At Los Horquetas we turned off towards P.N. Perito Moreno along a 90km ripio road in bad condition. The park is a smaller, lesser frequented park on Lago Burmeister with a camping site tucked away in a small forest and well sheltered.
There are trails, a bird hide and horse rides are possible. Although we were hoping to see Huemul deer, a ranger indicated that it may be extinct in Argentina and only possible to see in Chile. What a pity, we had already completed our travels in Chile.
Along Lago Burmeister we had such a strong wind that photographing with tripod was impossible – at the same times the winds produced interesting lenticular cloud formations.
On the return journey from the park we discovered some Armadillos and were amazed how they managed to dig themselves half way into the ground so that it is impossible to extract them by hand.
Back on Ruta 40 we carried on northerly and reached Bajo Caracoles – this area is flat and the low shrub gives it colour. The town had a total of only 15 inhabitants and the fuel pumps were decorated by passing motor cyclists. Travelers can have lunch here at the small hotel – but we did not spot a shop.
Following the gravel RN 103 we got to Lago Ghio late afternoon and found ourselves a spot overlooking this blue lake – virtually no traffic here whatsoever – and spent a quiet albeit windy night.
We were not far from the border post Paso Rodolfo Roballes once we got on the Ruta 41 in the direction of Los Antiguos. We can recommend this trip along Ruta 41 – a very scenic and remote road with interesting rock formations and peaks.
After 102km we reached Los Antiguos. The town that had its annual cherry festival the week before. This area was dry and windy – yet it produced the best cherries in Argentina. Early farmers had planted large poplar trees around every plot, effectively breaking the wind completely , so the cold climate with plenty of water from Lago Buenos Aires makes it ideal to grow the fruit.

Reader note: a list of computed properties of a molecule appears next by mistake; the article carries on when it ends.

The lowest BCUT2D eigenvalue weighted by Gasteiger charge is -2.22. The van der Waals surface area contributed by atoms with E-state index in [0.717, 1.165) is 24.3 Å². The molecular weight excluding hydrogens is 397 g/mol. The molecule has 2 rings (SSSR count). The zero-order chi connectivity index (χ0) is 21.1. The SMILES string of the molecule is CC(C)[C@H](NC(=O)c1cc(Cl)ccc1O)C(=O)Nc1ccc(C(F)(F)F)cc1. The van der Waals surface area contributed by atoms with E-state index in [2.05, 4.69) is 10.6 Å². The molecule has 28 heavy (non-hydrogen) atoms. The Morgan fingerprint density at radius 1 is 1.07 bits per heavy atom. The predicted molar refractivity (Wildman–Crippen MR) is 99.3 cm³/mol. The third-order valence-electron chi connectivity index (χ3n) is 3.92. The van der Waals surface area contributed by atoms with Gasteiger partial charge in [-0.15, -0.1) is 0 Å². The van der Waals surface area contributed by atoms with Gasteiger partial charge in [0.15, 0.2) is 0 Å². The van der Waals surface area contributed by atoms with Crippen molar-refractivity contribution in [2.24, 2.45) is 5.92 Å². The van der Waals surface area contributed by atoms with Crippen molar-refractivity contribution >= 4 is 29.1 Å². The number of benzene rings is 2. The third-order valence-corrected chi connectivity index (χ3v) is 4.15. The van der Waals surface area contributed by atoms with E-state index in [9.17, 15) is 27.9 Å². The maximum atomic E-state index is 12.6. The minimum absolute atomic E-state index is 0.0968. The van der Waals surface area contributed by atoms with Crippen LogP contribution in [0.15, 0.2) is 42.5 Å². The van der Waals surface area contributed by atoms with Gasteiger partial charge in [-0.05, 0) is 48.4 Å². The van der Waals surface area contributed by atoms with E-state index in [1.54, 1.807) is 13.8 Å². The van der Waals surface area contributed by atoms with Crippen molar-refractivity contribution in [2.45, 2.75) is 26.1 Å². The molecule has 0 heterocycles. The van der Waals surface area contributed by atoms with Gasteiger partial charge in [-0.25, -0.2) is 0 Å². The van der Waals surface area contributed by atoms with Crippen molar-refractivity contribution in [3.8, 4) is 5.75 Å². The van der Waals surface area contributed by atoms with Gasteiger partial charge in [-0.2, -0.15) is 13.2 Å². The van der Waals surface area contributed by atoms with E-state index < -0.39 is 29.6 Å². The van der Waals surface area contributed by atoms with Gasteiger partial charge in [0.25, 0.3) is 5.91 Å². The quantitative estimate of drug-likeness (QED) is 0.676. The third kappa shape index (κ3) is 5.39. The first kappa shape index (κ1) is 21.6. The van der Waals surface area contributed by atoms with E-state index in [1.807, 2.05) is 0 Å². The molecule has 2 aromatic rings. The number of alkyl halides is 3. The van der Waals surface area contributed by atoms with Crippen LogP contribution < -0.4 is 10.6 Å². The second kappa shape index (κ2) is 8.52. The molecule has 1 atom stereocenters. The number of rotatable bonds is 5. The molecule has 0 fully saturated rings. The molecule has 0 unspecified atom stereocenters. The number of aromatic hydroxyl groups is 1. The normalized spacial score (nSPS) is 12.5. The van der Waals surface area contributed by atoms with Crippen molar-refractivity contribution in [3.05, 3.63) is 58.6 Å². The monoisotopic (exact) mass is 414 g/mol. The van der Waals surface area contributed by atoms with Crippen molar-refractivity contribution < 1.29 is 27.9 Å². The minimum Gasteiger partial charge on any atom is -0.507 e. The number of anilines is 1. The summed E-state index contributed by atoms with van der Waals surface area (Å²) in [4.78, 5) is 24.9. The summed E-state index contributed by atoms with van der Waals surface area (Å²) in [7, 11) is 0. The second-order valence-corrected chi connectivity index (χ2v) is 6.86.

We managed to eat 5 kg of cherries in 2 days – our stomachs complained a little, but they were just super delicious and at Peso 60-70 per kg a steal!
We camped at Camping Circulo Policial – a site that belonged to the police union of the area, a plot all framed by tall trees and hence no wind.
Next morning we tried to get our tires inflated – no service station had air. We found this quite often in South America so it is wise to always have a small compressor on hand. At least in this town the ATMs accepted foreign cards again and we stocked up on some much needed cash.
From here we travelled south on Ruta 40 as we were keen to visit the Cueva de los Manos next, the paintings of hands by nomadic indigenous inhabitants, situated along the Rio Pinturas. As we traveled southwards, Willi, the Austrian we had met at New Year in Ushuaia, stopped us to inquire whether diesel was available in this area, as further south he could get none and would have had to wait for 3 days. Supply in this area of Patagonia seems to be erratic at times and we appreciated our 200 liter tank and reach of around 1300km.
Soon we took a gravel backroad shortcut towards the Cuevas and drove up a track into the Cañon Caracoles to find a spot for the night. There was nobody around besides some wild horses and guanacos and we found ourselves parking just off the track enjoying the sunset that turned the canyon into a canvass of different colours as the sun set – accentuated by the stark white-crusted river bed.
As the wind was picking up, we attached our shade-net on the side of the vehicle and again it proved to be a good solution to reduce the very strong gusts that were prevailing through the night.
At 10am next morning we reached the Cueva de los Manos on time to participate in the first guided tour along the sheer cliffs of the canyon. Although we had seen some of the painted hands near Cerro Castillo previously, these here were far more abundant and impressive including painting of some animals.
As this region only sees about 20mm per year, the paintings kept well. The predominant colours are red (iron), white (clay), black (manganese), green (copper) and yellow (natrojarosite) mixed with urine and fat.
As in other parts of the world, high fences had to be erected to protect them against vandalism making it difficult to photograph them close up.
This covers 18th to 23rd January 2018